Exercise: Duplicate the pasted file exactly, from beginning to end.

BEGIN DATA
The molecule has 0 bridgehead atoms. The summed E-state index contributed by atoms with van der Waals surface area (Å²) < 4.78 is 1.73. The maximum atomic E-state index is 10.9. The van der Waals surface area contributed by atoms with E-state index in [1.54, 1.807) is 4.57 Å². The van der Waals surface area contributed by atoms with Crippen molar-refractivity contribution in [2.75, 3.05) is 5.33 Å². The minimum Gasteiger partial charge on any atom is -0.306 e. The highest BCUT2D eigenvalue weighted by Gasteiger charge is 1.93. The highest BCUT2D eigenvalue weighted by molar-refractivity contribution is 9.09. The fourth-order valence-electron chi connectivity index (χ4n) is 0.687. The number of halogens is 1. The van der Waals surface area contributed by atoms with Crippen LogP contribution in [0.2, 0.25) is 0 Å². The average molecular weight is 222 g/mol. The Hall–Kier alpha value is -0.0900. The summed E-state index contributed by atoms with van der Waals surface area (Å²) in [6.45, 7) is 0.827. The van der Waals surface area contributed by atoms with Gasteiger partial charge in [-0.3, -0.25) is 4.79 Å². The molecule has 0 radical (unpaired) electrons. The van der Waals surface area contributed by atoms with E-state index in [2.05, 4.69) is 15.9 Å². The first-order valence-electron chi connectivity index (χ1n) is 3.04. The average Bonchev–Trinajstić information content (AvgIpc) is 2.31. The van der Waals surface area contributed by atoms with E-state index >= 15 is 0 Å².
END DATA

The molecule has 0 bridgehead atoms. The summed E-state index contributed by atoms with van der Waals surface area (Å²) < 4.78 is 1.73. The maximum atomic E-state index is 10.9. The van der Waals surface area contributed by atoms with E-state index in [1.54, 1.807) is 4.57 Å². The van der Waals surface area contributed by atoms with Crippen molar-refractivity contribution in [2.75, 3.05) is 5.33 Å². The minimum Gasteiger partial charge on any atom is -0.306 e. The highest BCUT2D eigenvalue weighted by Gasteiger charge is 1.93. The highest BCUT2D eigenvalue weighted by molar-refractivity contribution is 9.09. The fourth-order valence-electron chi connectivity index (χ4n) is 0.687. The number of halogens is 1. The van der Waals surface area contributed by atoms with Crippen LogP contribution in [0.2, 0.25) is 0 Å². The average molecular weight is 222 g/mol. The Hall–Kier alpha value is -0.0900. The summed E-state index contributed by atoms with van der Waals surface area (Å²) in [6.45, 7) is 0.827. The van der Waals surface area contributed by atoms with Gasteiger partial charge in [-0.3, -0.25) is 4.79 Å². The molecule has 0 radical (unpaired) electrons. The van der Waals surface area contributed by atoms with E-state index in [2.05, 4.69) is 15.9 Å². The first-order valence-electron chi connectivity index (χ1n) is 3.04. The average Bonchev–Trinajstić information content (AvgIpc) is 2.31. The van der Waals surface area contributed by atoms with E-state index >= 15 is 0 Å².